This appendix sets out the Central Bank of Bahrain's ("CBB") approach on assessing and calculating/determining financial penalties.
The purpose of the financial penalties is to encourage a high standard of conduct and compliance by CBB licensees, thereby reducing risk to their customers and the rest of the financial sector.
The imposition of a financial penalty does not preclude the CBB from also using other enforcement measures to remedy the same violation.
II. The Scope of application
In assessing whether to serve a financial penalty upon a licensee the CBB shall consider the following additional criteria:
(a) The assessment of gain/benefit made or cost avoided and/or the level of risks posed to customers, financial position of the licensee, shareholders, stability of the financial sector and/or the reputation of the Kingdom.
(b) If the licensee made any gain/benefit or avoided any costs by violating the CBB rules then the gain/benefit and/or the cost avoided will be used as a benchmark for calculating the fine amount subject to BD 100,000 cap for each violation. In addition, the customers impacted must be compensated in full. The scope of this section does not cover penalties for non-compliance with date sensitive requirements of Section EN-6.2A.
(c) Fit and proper reassessment tests would take place for the approved persons deemed to be responsible for serious or repeated violations at the discretion and judgment of the CBB. The relevant approved person/(s) will be identified based on a review of relevant information including but not limited to the bank's records before the final decision is made.
(d) Each incident of breaching a rule (CBB Law, regulations, resolutions, and Rulebook directives) will be considered a stand-alone violation. For e.g. if a large exposure limit of 15% is breached by a licensee multiple times for a single customer each of these breaches will be considered a separate violation.
(e) If the CBB discovers that one or more breaches had been committed by the licensee in the past and had gone un-detected, then the CBB has the right, at the point of detection, to impose penalties for each of these past breaches.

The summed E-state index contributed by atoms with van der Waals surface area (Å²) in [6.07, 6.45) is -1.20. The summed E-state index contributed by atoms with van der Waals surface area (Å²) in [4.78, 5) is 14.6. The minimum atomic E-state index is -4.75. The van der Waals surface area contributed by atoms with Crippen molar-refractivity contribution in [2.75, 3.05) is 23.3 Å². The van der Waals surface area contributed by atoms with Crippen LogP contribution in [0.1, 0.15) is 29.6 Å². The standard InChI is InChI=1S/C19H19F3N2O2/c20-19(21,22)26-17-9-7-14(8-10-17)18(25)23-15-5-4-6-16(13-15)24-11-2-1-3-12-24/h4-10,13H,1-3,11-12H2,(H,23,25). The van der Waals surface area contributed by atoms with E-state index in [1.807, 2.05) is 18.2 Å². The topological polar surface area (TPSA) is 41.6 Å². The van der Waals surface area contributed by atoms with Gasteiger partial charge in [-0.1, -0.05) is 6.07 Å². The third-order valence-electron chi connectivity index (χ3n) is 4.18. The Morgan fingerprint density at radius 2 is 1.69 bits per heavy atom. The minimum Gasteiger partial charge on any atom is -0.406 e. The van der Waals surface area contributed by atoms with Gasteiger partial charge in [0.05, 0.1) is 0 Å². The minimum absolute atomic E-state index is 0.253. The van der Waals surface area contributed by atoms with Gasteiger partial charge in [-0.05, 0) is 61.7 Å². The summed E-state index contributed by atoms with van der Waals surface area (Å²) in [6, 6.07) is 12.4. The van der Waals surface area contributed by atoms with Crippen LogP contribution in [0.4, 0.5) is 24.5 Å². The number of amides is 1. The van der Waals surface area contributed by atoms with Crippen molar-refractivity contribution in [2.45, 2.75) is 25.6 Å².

(f) If the gain/benefit made and/or cost avoided cannot be quantified then the table below will be used to determine the penalty amount based on the seriousness of violations as determined by the CBB.
(g) The factors used to determine the seriousness of the violation include, but are not limited to, the level of risks posed to the licensee's customers, financial position of the licensee, shareholders, stability of the financial sector and/or the reputation of the Kingdom. The CBB may consider other factors or circumstances as well.
Table 1: Risk Rating of Violation and Related Penalty
Fine Amount (BD)
1,000 to 10,000
10,001 to 50,000
50,001 to 100,000
III. Internal Assessment by the CBB
In deciding which level of risk is most appropriate (which will then determine the size of the penalty amount in relation to the violation), various factors will undergo comprehensive assessment including but not limited to the following:
1) Impact of the violation;
2) Nature of the violation;
3) Factors showing whether the violation was deliberate; and
4) Mitigating and aggravating factors.
1) Impact of the violation
Factors relating to assessment of the impact of a violation licensee include:
(a) The level of benefit gained or loss avoided, or intended to be gained or avoided, by the licensee as a result of the violation, either directly or indirectly;
(b) The loss or risk of loss, as a whole, caused to customers, investors or other market users in general;
(c) The loss or risk of loss caused to individual customers, investors or other market users;
(d) Whether the violation had an effect on particularly vulnerable people, whether intentionally or otherwise;
(e) The inconvenience or distress caused to customers; and